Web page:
pone-0007036-g001: Displacement of NFAT5 from mitotic chromatin.(A) Endogenous NFAT5 was detected with an antibody specific for its DNA binding domain and visualized by immunofluorescence and confocal laser microscopy in asynchronous cultures of HEK293 cells after a fresh change of media to either isotonic conditions (290 or 310 mOsm/kg, 6 hours) or hypertonic conditions (470 mOsm/kg, 4 and 6 hours). Pictures at lower magnification show a general view of the culture, and higher magnification images display individual mitotic cells (marked by arrowheads). Scale bar is 20 µm. (B) Schematic representation of NFAT5a constructs FL5, ND5, DBD5 and DBDC5, and the position of their respective tags: FL5, ND5 and DBDC5 were tagged with 6 copies of a Myc epitope at their amino terminus and GFP at their carboxy terminus. DBD5 was tagged with GFP at its amino terminus. Constructs were expressed in HEK293 cells and detected by Western blotting with anti-Myc antibody (FL5, ND5 and DBDC5) or anti-GFP antibody (DBD5). (C) Representative confocal microscopy images of mitotic cells in asynchronous cultures of HEK293 cells expressing the indicated GFP-tagged constructs in isotonic conditions (310 mOsm/kg) or after a 6-hour exposure to hypertonic conditions (470 mOsm/kg).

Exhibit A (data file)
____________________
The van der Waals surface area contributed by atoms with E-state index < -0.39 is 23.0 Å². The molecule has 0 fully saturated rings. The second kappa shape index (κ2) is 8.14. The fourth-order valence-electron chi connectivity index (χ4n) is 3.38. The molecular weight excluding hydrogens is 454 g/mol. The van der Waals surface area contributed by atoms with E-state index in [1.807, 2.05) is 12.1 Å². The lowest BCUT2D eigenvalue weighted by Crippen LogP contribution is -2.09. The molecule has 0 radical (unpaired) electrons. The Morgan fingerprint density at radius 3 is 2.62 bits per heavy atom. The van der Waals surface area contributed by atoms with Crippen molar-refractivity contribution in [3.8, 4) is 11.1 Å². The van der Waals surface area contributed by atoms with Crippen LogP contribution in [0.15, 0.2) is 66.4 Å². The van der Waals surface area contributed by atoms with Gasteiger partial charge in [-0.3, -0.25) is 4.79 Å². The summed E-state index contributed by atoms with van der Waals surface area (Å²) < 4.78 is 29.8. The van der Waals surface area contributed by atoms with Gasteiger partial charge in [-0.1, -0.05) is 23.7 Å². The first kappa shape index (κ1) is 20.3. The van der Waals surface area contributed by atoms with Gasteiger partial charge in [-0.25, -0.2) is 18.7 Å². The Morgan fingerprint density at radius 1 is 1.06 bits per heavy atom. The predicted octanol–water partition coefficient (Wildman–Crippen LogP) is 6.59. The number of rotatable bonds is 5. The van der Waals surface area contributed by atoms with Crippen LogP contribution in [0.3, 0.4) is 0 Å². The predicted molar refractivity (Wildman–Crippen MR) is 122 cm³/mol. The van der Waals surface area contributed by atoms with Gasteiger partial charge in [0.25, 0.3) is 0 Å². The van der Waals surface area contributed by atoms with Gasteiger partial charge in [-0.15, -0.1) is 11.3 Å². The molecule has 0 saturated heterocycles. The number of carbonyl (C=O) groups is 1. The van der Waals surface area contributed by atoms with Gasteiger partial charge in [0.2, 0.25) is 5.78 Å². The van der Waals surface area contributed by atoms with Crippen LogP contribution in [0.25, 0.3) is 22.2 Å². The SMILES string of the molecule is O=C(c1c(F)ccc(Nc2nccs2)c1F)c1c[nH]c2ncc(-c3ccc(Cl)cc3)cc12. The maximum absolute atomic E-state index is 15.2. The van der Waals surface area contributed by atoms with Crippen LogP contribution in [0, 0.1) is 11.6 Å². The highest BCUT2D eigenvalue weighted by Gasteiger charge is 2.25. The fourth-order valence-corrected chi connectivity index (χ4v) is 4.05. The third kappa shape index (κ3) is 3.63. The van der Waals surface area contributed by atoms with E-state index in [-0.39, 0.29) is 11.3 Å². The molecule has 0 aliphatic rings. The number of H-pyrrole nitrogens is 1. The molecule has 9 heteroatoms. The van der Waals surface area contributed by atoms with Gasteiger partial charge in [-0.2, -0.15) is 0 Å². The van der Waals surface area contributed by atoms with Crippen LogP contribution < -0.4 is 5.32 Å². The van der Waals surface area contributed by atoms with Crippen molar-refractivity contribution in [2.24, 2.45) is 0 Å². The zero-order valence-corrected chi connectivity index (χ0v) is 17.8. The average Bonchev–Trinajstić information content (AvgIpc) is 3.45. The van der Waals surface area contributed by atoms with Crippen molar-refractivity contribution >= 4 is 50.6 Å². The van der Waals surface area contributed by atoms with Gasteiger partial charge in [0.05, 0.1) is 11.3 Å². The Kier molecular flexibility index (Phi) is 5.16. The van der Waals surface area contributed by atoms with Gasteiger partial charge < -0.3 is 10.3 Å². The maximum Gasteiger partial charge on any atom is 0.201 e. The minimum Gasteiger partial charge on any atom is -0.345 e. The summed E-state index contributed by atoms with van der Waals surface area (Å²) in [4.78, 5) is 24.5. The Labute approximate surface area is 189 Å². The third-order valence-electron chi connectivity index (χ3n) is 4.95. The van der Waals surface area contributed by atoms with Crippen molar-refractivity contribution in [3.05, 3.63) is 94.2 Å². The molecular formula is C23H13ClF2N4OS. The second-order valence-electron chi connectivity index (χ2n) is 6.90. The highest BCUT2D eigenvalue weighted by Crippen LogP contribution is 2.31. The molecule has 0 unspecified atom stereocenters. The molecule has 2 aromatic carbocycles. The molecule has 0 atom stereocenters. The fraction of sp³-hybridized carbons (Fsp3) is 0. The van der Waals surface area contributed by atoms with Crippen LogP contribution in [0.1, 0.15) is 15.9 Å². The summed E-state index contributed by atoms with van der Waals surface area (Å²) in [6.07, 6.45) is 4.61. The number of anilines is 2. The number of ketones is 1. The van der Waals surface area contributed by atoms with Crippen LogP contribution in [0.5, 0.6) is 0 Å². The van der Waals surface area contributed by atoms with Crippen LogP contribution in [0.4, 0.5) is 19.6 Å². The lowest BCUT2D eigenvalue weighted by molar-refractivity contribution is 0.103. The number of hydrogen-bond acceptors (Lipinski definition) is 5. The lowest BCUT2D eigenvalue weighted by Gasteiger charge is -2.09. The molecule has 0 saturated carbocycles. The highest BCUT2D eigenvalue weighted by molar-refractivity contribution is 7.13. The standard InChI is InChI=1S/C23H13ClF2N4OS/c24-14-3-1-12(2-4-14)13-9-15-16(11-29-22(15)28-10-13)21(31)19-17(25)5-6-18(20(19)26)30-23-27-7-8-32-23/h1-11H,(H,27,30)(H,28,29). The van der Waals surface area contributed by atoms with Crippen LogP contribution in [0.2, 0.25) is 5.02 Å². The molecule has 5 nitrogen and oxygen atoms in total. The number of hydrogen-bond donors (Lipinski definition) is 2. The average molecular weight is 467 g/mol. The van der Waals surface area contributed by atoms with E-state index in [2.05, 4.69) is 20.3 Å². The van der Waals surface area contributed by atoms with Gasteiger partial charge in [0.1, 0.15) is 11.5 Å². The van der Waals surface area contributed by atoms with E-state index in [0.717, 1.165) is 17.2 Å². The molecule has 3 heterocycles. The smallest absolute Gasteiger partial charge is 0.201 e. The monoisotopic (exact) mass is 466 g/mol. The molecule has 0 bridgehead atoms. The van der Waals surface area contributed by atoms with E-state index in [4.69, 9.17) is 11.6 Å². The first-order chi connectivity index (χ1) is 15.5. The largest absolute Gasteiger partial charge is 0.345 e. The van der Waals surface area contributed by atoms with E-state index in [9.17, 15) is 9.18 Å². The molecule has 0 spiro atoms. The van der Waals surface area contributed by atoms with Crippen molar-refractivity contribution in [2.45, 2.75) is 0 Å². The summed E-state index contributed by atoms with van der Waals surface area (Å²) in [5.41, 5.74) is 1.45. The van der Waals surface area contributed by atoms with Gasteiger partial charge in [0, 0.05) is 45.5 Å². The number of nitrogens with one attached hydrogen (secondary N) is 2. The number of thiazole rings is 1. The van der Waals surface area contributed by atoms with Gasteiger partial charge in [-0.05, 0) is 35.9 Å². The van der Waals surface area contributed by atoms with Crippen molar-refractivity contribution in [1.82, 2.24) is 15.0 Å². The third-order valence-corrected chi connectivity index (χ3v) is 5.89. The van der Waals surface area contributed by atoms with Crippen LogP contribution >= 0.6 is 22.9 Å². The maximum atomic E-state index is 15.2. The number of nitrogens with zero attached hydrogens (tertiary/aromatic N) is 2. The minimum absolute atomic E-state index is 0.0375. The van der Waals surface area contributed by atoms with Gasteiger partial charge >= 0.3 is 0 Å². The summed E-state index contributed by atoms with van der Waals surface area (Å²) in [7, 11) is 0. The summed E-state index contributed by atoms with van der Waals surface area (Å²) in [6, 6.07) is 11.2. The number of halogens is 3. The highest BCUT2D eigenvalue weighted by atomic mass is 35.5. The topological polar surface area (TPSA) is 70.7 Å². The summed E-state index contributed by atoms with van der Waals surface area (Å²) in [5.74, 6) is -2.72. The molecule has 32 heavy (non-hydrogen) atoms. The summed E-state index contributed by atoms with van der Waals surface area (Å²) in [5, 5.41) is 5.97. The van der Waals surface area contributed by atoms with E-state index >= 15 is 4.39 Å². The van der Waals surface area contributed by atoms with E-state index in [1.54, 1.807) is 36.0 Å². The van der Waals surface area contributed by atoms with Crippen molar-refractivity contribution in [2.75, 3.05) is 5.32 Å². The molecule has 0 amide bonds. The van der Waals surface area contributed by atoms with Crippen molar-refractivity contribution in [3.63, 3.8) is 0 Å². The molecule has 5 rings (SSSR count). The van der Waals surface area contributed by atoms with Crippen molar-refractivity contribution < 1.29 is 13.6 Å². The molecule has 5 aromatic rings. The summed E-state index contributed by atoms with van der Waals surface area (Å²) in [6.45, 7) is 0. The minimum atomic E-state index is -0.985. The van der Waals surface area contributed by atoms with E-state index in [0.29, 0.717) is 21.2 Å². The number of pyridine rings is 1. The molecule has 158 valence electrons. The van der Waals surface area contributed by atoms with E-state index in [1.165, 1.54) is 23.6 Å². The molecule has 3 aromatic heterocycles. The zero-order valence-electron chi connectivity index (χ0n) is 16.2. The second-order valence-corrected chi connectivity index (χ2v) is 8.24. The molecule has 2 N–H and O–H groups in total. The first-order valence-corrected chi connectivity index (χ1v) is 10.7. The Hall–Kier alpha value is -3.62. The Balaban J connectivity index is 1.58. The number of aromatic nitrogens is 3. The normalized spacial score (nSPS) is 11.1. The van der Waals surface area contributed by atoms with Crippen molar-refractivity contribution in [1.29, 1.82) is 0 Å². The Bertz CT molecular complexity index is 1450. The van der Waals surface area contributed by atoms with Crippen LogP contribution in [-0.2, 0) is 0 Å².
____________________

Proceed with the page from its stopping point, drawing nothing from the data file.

Mentions: As the distribution of many chromatin-binding proteins during mitosis can be readily visualized using cell imaging techniques by their exclusion from condensed chromatin between prophase and telophase [24], our first approach consisted on analyzing whether NFAT5 was retained on, or excluded from, mitotic chromatin in cells growing in isotonic or hypertonic conditions. Confocal laser microscopy analysis of endogenous NFAT5 in HEK293 cells showed that it had a variable nucleo-cytoplasmic distribution in individual cells in asynchronous cultures in isotonic media (290–310 mOsm/kg) and accumulated in the nucleus in response to hypertonicity (470 mOsm/kg) (Figure 1A). The same experiment indicated that NFAT5 was excluded from mitotic chromatin in both isotonic and hypertonic conditions, despite that this stimulus induced a substantial nuclear accumulation of NFAT5 (Figure 1A) and, as will be shown later, its recruitment to chromatin in interphase. Next, we determined the regions of NFAT5 involved in the exclusion from mitotic chromatin (Figure 1B). GFP-tagged full-length NFAT5 (isoform a, FL5) [4] exhibited the same behaviour as the endogenous protein in HEK293 cells, being excluded from mitotic chromatin regardless of hypertonic stimulation (Figures 1C, 2 and Figure S1). However, NFAT5 constructs ND5 and DBD5, which lacked the carboxy-terminal domain (CTD), were constitutively associated with mitotic chromatin in either isotonic (290–310 mOsm/kg) or hypertonic conditions (470 mOsm/kg) (Figures 1C, 2 and Figure S1), and the CTD was sufficient to prevent the association of the DBD with mitotic chromatin (DBDC5 construct in Figure S1). The same result was observed in an independent cell line, U2OS (Figure S1). These results showed that the CTD of NFAT5 caused its exclusion from mitotic chromatin.